Pictures of my two complete in box (CIB) variants of Rad Racer for the Nintendo NES from my personal video game collection. You can see that the Nintendo seal’s are different on the game paks as well as on the game boxes. One is known as the “circle seal” and the other is known as the “round seal”. I only have the instruction manual and the 3-D glasses for one of them unfortunately.
Pictures of my complete in box (CIB) Kung Fu for the Nintendo NES from my personal video game collection.
A compilation of Nintendo NES Opening Title Screen Intro Videos. Some games have the title theme and demo gameplay footage while others just are the static title screen.
A Nightmare on Elm Street
The Goonies 2
Journey To Silius
Blades of Steel
Clash at Demon Head
Felix the Cat
Mega Man 2
Mario is Missing
Mario Bros Nintendo NES complete inbox
Pics of my complete in box (CIB) Mario Bros for the Nintendo NES.
Nintendo NES Blue LED Console Mod
One way to make your Nintendo NES stand out is to remove that boring old red power LED and replace it with a different color LED of your choice.
I recently installed a blue LED in my NES so I took pics and figured I’d do a write up for someone if they wanted to do this mod. It doesn’t take a lot of skill and it’s very inexpensive to do. I hope you enjoy my DIY how to.
A Nintendo NES (duh)
LED (duh again)
About 20 minutes total time (or more depending on your skill level) to take apart the NES and solder in the new LED
Start taking apart the Nintendo NES:
1. Remove the 6 Phillips screws from the bottom of the Nintendo’s case.
2. Remove the top case and unscrew the 7 Phillips screws that attach the metal casing. Remove the metal case.
3. Remove the 4 Phillips screws that attach the game cartridge caddy. Slip out the caddy.
4. Remove the final 2 Phillips screws that hold in the NES motherboard.
5. Re position the motherboard out of the way and remove the 2 Phillips screws that secure the Power/Reset board.
Now plug in your soldering iron and get your de-soldering braid ready. Desolder the old LED and remove the plastic light spreader with it.
Make a note of the polarity of your new LED because it WON’T work if you install it the wrong way. The way you can tell the polarity of the LED is by looking at the legs. One leg will be longer than the other. The longer leg should be on the right side if your looking at the NES from the front. If you install it with the wrong polarity it won’t damage it or the NES it just won’t light up.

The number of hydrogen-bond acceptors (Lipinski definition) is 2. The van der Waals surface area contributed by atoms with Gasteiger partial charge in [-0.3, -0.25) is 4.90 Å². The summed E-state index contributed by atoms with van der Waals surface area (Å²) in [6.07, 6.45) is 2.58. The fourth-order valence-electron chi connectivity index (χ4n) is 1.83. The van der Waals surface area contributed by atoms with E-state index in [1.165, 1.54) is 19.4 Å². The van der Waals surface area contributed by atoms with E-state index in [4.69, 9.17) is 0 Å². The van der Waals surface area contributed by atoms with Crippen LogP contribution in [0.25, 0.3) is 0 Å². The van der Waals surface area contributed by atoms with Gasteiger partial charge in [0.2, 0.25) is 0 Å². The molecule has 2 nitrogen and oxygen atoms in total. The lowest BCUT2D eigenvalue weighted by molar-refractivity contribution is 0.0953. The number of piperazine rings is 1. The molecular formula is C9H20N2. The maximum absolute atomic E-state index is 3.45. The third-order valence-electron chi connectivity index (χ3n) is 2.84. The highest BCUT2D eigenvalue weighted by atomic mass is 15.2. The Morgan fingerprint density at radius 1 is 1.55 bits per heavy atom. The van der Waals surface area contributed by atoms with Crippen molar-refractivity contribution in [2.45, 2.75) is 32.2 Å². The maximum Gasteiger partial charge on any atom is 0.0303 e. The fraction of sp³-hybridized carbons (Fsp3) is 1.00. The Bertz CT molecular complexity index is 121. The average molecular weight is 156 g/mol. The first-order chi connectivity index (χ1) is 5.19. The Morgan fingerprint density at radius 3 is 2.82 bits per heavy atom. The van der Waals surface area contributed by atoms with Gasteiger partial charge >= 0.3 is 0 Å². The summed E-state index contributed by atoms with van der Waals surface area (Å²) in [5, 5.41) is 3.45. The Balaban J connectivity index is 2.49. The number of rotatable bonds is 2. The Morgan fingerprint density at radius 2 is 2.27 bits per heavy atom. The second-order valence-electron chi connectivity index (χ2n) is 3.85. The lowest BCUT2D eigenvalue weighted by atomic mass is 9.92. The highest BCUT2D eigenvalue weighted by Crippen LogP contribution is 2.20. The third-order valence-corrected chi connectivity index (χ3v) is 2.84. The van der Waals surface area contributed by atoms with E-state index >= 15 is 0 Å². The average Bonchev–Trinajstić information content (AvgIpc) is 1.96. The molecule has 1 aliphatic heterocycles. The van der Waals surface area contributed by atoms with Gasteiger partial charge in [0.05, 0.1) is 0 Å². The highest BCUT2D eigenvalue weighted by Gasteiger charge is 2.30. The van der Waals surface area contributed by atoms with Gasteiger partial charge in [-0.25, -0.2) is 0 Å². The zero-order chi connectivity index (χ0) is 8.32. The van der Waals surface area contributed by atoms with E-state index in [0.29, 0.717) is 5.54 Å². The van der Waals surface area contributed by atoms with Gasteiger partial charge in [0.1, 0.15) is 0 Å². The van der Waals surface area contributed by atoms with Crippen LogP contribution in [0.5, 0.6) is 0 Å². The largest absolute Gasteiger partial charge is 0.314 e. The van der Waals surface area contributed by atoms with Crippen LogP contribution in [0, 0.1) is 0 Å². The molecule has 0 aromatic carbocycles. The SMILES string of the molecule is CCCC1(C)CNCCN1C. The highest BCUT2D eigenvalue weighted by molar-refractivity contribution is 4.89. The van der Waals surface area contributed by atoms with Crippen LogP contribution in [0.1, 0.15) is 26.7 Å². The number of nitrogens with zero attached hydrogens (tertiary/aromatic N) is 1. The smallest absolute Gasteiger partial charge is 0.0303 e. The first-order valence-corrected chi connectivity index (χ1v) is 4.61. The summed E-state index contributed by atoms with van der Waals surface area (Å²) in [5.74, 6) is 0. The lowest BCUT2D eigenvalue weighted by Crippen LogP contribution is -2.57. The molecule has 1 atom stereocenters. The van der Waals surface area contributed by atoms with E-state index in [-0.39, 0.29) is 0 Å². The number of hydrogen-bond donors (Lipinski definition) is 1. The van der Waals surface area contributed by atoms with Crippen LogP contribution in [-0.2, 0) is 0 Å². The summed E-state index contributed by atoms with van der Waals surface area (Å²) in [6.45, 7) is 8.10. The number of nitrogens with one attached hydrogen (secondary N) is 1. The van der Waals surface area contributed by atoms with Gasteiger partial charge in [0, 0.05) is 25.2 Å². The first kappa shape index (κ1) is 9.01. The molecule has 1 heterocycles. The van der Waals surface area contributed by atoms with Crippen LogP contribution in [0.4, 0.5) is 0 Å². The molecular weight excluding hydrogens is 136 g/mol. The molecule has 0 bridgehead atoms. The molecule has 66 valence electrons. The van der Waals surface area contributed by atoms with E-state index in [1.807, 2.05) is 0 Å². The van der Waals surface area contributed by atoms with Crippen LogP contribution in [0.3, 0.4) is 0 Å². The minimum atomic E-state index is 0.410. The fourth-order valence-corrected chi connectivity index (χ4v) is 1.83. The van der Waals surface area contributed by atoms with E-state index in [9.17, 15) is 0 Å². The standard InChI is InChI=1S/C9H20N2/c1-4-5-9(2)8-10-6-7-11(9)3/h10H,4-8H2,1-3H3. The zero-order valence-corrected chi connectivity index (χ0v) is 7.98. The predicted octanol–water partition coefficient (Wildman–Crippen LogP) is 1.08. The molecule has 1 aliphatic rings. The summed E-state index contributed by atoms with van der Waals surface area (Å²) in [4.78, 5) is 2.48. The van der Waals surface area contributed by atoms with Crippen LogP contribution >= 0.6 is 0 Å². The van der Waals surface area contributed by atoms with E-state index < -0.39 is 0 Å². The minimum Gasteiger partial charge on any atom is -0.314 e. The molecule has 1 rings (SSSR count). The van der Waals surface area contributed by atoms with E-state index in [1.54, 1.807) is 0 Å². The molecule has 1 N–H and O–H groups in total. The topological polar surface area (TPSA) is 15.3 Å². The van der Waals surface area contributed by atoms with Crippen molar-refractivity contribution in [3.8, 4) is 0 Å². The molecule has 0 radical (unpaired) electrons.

Insert your new LED into the light spreader and solder the new LED into the power/reset board.
Put the NES back together and enjoy your new colorful NES power LED.
I hope you found this DIY how to helpful. Please leave me a comment if you feel so inclined.
The NES MAX Controller was released in 1988 by Nintendo. Comparing it to the standard Nintendo NES controller it only has one thing better which are turbo A and B buttons. Everything else about the NES MAX sucks.
It seems the NES MAX was designed to be primarily used by young kids because the size of the controller is small. Width wise it’s shorter than the standard NES controller.
The worst part about the NES MAX is the “cycloid”. Instead of using the standard NES controller’s cross shaped four directional joypad Nintendo used a round disc called the cycloid. It wasn’t very responsive at all and it was uncomfortable to use for long gaming periods. Most gamers ended up using NES MAX’s 8 way controller ring that surrounded the cycloid.
A Nightmare on Elm Street was released in 1989 by LJN for the NES. It’s a side scrolling platformer game. The gameplay is based on two different Freddy Krueger movies, A Nightmare on Elm Street part 3: Dream Warriors and part 4: The Dream master.
The goal of the game is to collect Freddy’s bones and burn them in the boiler at Elm Street High School. Freddy’s bones are scattered all over the place in each level.
You start out on Elm street and your first goal is to go into a house (NOTE: not all houses are open even if the door looks open) . You need to collect all the bones in order to unlock a boss fight at the end of the level. If you have missed a bone or two and get to the end of the level you will have no choice but to go back through the level to find the missing bones. Once you fight the boss you will get a key that lets you in another house.
The gameplay also has a twist in that your character can fall asleep. In order to stay awake you need to find coffee. There’s a meter in game that shows how close you are to falling asleep. If you do fall asleep the gameplay shifts to the “Dream World”. In the dream world the monsters are more powerful but you also get to use your special Dream Warrior abilities. There are three different Dream Warrior abilities based on which one you have collected: A ninja who can throw ninja stars and jump kick, an Acrobat who throws javelins and does a jumping somersault and a magician who shoots fireballs and can hover.
The controls can be touchy but they’re pretty easy to master after some practice. Some of the levels have spots where enemies will spawn out of nowhere (bats mostly) and you can get some cheap deaths. It’s not a huge problem but when the screen gets crowded it can be frustrating.
The graphics are good for a 1989 NES game. The graphics for the Freddy boss fights are good for its time.
The music is well done. It’s catchy and it fits the mood of the game. Some have complained because LJN has used some of the music before in different games. I don’t see what the big deal is because it’s not bad music. I could see criticizing LJN if they reused bad music. That’s not the case here.
Another unique thing about A Nightmare on Elm Street is you can play up to four players simulataneously if you have a NES Satellite or NES Four Score.